Sometimes record players stop working.
Sometimes they work, but not as well as before.
Sure, you can take it to a professional and get it fixed, but a lot of times that’s not necessary.
Many times, the problem is fairly simple and something you could take care of on your own.
The ability to do some basic troubleshooting on your record player will save you time and money, especially if you got a budget player for under $100.
Occasional maintenance, even when your player is still working properly, can also be hugely beneficial. It lengthens the lifespan of your player and helps prevent future problems.
Note, however, that record players have a number of sensitive components. You are strongly advised to only perform basic troubleshooting procedures.
Let professional technicians handle the more complicated issues. You do not want to cause more serious, or even irreparable, harm to your player.
Things you can handle yourself are a thorough cleaning of the entire player (you’d be amazed at how many issues are taken care of just though cleaning), replacing a needle, belt or cartridge, or repairing the power source.
We’ll walk you through some of these basic procedures. They are all fairly simple (apart from maybe the power source repairs) and ones that anyone can perform on their own.
Thorough Cleaning Of The Player
A dirty record player does not usually function the way it should. Even though most turntable players come with dust covers and seals to prevent foreign particles from getting inside the device, they still manage to collect dust and grime over time.
You don’t want to let this build up, as it will affect the unit’s performance. It can also damage your records or, at the very least, make them dirty so you have to spend time cleaning them.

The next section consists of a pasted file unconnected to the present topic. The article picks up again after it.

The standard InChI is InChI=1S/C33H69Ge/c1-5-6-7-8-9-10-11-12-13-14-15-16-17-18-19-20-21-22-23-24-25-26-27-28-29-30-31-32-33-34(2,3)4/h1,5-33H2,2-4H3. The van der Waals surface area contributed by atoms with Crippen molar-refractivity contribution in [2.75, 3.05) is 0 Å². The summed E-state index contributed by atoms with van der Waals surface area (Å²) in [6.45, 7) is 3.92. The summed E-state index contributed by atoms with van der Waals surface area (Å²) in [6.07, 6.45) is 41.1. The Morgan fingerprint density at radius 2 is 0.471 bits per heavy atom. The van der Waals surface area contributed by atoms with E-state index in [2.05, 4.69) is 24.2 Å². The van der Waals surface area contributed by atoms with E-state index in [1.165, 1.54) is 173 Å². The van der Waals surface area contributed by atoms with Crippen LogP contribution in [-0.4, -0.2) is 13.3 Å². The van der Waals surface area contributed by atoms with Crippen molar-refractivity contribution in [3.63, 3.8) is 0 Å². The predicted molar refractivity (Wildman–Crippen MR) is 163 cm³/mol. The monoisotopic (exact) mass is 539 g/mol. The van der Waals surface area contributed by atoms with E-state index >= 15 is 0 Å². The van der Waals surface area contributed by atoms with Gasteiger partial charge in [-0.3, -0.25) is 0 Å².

I recommend a regular thorough cleaning of your device. Remove any caked dirt and dust you can get to without disassembling the player.
The surfaces of the player can just be wiped down with a cloth, though an anti-static cloth is best. For tougher dirt, like fingerprints, use some rubbing alcohol when wiping down the unit.
Naturally, you want to be gentle with your player, especially around sensitive components, like the stylus. It needs special care.
Clean The Stylus
You should clean the stylus after every use.There are specialized stylus brushes for this, but you can also just use a soft paintbrush. The key is to wipe the needle from back to front, and never side to side, so as not to bend the needle.
You can put some rubbing alcohol on the brush for a more thorough cleaning, though this is only necessary occasionally and not after every use.
Even better than using a brush with or without cleaner is this space-age polymer bubble cleaner. It is the easiest way to clean it by far, but it also costs a lot more than a simple brush.
This article details the entire cleaning process.
Needle replacement is another basic record player troubleshooting procedure that you can easily handle yourself. Since the process differs slightly between models, I recommend consulting the owner’s manual and following the steps carefully.
If you no longer have the manual, you can almost always find them online. At the very least, you should be able to find the needle replacement instructions for your particular model.
Another option is to contact the manufacturer directly, or at least a distributor for your brand. You will always be able to find this information online.
Because the needle is usually very small, you will probably want to use a magnifying glass to remove the old needle. After detaching the old needle, you want to replace it with a new one that is exactly the same.
In the absence of an instruction manual, consult Google or a local store owner or professional with expert knowledge about the product on which needle you need and how to correctly install it. It is not difficult, but you do want to make sure you follow the correct procedure.